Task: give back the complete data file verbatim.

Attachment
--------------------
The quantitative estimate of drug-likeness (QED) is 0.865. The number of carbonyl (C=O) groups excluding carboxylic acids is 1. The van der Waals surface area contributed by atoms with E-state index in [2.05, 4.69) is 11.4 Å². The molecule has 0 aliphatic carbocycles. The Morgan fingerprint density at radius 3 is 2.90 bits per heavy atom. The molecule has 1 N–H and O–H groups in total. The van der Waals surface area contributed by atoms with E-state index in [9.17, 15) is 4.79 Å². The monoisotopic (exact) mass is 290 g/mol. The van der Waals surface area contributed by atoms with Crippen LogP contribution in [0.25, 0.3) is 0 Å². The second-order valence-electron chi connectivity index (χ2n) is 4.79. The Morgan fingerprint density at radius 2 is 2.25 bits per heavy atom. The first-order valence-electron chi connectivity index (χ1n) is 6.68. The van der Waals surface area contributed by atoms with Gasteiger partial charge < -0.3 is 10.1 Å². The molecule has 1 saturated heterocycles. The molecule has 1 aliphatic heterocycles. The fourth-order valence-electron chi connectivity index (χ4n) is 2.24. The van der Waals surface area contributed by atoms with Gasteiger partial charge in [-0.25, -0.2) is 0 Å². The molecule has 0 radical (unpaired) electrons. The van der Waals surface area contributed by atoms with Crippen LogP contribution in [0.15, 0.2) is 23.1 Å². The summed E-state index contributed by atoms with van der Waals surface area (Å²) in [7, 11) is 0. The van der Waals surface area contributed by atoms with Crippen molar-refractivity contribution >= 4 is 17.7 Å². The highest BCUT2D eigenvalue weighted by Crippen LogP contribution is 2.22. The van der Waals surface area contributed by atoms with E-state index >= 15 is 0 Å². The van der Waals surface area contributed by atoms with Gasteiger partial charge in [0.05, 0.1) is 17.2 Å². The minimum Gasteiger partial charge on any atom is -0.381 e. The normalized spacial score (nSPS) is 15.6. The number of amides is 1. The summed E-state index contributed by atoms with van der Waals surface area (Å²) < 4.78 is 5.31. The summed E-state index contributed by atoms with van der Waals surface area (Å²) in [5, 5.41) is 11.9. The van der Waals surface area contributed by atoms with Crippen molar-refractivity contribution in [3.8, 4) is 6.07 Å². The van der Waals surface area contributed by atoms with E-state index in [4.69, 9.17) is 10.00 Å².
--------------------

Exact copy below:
The quantitative estimate of drug-likeness (QED) is 0.865. The number of carbonyl (C=O) groups excluding carboxylic acids is 1. The van der Waals surface area contributed by atoms with E-state index in [2.05, 4.69) is 11.4 Å². The molecule has 0 aliphatic carbocycles. The Morgan fingerprint density at radius 3 is 2.90 bits per heavy atom. The molecule has 1 N–H and O–H groups in total. The van der Waals surface area contributed by atoms with E-state index in [9.17, 15) is 4.79 Å². The monoisotopic (exact) mass is 290 g/mol. The van der Waals surface area contributed by atoms with Crippen LogP contribution in [0.25, 0.3) is 0 Å². The second-order valence-electron chi connectivity index (χ2n) is 4.79. The Morgan fingerprint density at radius 2 is 2.25 bits per heavy atom. The first-order valence-electron chi connectivity index (χ1n) is 6.68. The van der Waals surface area contributed by atoms with Gasteiger partial charge < -0.3 is 10.1 Å². The molecule has 1 saturated heterocycles. The molecule has 1 aliphatic heterocycles. The fourth-order valence-electron chi connectivity index (χ4n) is 2.24. The van der Waals surface area contributed by atoms with Gasteiger partial charge in [-0.25, -0.2) is 0 Å². The molecule has 0 radical (unpaired) electrons. The van der Waals surface area contributed by atoms with Crippen LogP contribution in [0.15, 0.2) is 23.1 Å². The summed E-state index contributed by atoms with van der Waals surface area (Å²) in [7, 11) is 0. The van der Waals surface area contributed by atoms with Crippen molar-refractivity contribution >= 4 is 17.7 Å². The highest BCUT2D eigenvalue weighted by Crippen LogP contribution is 2.22. The van der Waals surface area contributed by atoms with E-state index >= 15 is 0 Å². The van der Waals surface area contributed by atoms with Gasteiger partial charge in [0.05, 0.1) is 17.2 Å². The minimum Gasteiger partial charge on any atom is -0.381 e. The normalized spacial score (nSPS) is 15.6. The number of amides is 1. The summed E-state index contributed by atoms with van der Waals surface area (Å²) < 4.78 is 5.31. The summed E-state index contributed by atoms with van der Waals surface area (Å²) in [5, 5.41) is 11.9. The van der Waals surface area contributed by atoms with Crippen molar-refractivity contribution in [3.8, 4) is 6.07 Å². The van der Waals surface area contributed by atoms with E-state index in [4.69, 9.17) is 10.00 Å².